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"Challenges Lead to Renewal in Rural Ministry" - By James Ennis

A Commentary


Every summer my family and I go camping to be renewed and re-energized in spirit by a fresh contact with God’s beautiful creation. This summer was no exception as we traveled to the Porcupine Mountains in the Upper Peninsula of Michigan on the beautiful shoreline of Lake Superior. One of the planned activities was an eight-mile round-trip hike to a pristine mountain lake. The hike included a variety of terrain with some difficult paths through thick forest and over steep rocky mounds.  Sprinkled throughout the journey were periodic outlooks where you could see for miles around. Each outlook filled us with awe and inspiration at how far we had come and also of the majesty and presence of God (“The heavens are telling the glory of God…”1). 

There is nothing like taking time to step back and reflect upon our own journey in life to assess where we have been and where we are going. Often life’s journey is difficult and rocky. At times we encounter discouragement in relationships, or feelings of hopelessness and despair in our work or ministry. Other times we experience feelings of emptiness or lack of purpose in life, like walking through thick woods no longer able to see the way through, losing vision for the future. We all need to regularly renew our mind and restore our soul, and set aside moments in our day for a fresh outlook that helps us to see anew both where we have come from and where we are going. The renewing of our mind and the restoring of our soul come through the work of the Holy Spirit as we avail ourselves to Christ, listening and meditating upon his word, participating in the sacraments of the Church, and responding positively to Christ’s call in our lives. We experience rest for our soul. We find fresh vision and inspiration through the love and forgiveness of God. We are then prepared to serve others with joy, able to roll up our sleeves on behalf of justice and peace.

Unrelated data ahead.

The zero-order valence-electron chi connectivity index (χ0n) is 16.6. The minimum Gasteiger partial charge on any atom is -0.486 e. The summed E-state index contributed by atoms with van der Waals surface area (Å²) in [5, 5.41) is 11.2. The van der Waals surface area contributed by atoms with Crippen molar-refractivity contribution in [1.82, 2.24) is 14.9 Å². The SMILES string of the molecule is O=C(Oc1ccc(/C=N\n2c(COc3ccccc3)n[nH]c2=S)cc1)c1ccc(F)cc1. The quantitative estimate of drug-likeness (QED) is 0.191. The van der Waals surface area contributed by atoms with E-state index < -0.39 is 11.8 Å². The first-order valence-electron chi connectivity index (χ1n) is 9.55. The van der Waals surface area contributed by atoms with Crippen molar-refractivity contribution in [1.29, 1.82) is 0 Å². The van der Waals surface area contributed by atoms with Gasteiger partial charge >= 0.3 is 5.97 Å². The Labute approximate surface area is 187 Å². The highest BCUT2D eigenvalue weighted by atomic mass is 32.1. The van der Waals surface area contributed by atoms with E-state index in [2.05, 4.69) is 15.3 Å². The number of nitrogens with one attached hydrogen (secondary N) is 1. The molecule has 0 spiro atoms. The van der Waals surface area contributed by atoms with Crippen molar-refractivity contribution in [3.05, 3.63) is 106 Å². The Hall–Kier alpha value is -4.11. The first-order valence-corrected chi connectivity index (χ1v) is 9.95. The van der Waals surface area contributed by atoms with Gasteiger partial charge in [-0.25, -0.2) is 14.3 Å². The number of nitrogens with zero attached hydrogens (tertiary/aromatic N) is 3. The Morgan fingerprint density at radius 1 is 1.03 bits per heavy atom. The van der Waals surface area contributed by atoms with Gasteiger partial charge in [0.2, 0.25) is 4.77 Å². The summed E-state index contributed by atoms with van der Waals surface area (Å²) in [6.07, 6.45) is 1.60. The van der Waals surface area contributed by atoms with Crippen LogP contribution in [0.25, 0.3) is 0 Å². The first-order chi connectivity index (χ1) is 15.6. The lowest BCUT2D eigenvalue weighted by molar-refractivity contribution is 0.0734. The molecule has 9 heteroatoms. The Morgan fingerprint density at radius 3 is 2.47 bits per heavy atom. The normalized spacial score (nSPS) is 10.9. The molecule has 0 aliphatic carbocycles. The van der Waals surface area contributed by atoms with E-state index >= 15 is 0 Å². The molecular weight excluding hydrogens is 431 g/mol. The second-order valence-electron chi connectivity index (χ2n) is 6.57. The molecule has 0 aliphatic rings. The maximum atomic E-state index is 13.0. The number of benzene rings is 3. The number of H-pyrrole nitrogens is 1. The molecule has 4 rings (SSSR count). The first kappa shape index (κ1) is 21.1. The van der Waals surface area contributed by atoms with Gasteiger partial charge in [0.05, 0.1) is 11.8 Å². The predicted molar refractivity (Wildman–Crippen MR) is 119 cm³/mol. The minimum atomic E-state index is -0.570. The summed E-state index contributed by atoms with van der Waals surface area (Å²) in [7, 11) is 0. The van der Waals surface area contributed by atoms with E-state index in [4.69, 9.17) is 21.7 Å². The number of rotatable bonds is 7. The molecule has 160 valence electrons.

But there are many challenges, especially prominent in rural communities, facing those who labor on behalf of Christ, both religious and laypersons. These challenges include the large geography and the multiple-parishes pastors have responsibility for overseeing, as well as the lack of financial and human resources in many communities. Nationally, the percentage of parishes being served by a priest with more than one parish is 44 percent (or 9,109)2 of the Roman rite parishes and missions in the U.S. Approximately 20 percent (4,408) of the 22,3023 active priests serving in parish ministry had multiple parish assignments. And the percentages are much higher in rural communities. For example in the Diocese of Crookston, Minn., 94 percent of the active priests have two or more parish assignments. In the Diocese New Ulm, Minn., 68 percent of the priests have two or more parish assignments. In the Archdiocese of Dubuque, Iowa, 58 percent4 of the priests have two or more parish assignments. And it is not only priests, but also women and men religious, and laypersons who have many roles and tasks to juggle to meet the needs in rural communities.
 
In the Summer 2012 issue of Catholic Rural Life, NCRLC highlights several examples of how priests, women religious, and laypersons are following God’s call in their lives to meet both the spiritual and physical needs of our brothers and sisters in Christ amidst very challenging circumstances.   We also highlight several initiatives and programs that are bringing new life and hope to the next generation.

1Psalm 19:1 New Revised Standard Version

2Schuth, Katarina, O.S.F. Priestly Ministry in Multiple Parishes, Liturgical Press, Collegeville, MN, 2006; pg. 3.
3Ibid.
4Ibid. pg. 215-216

 



Attached File: EnnisArticle.p6.pdf




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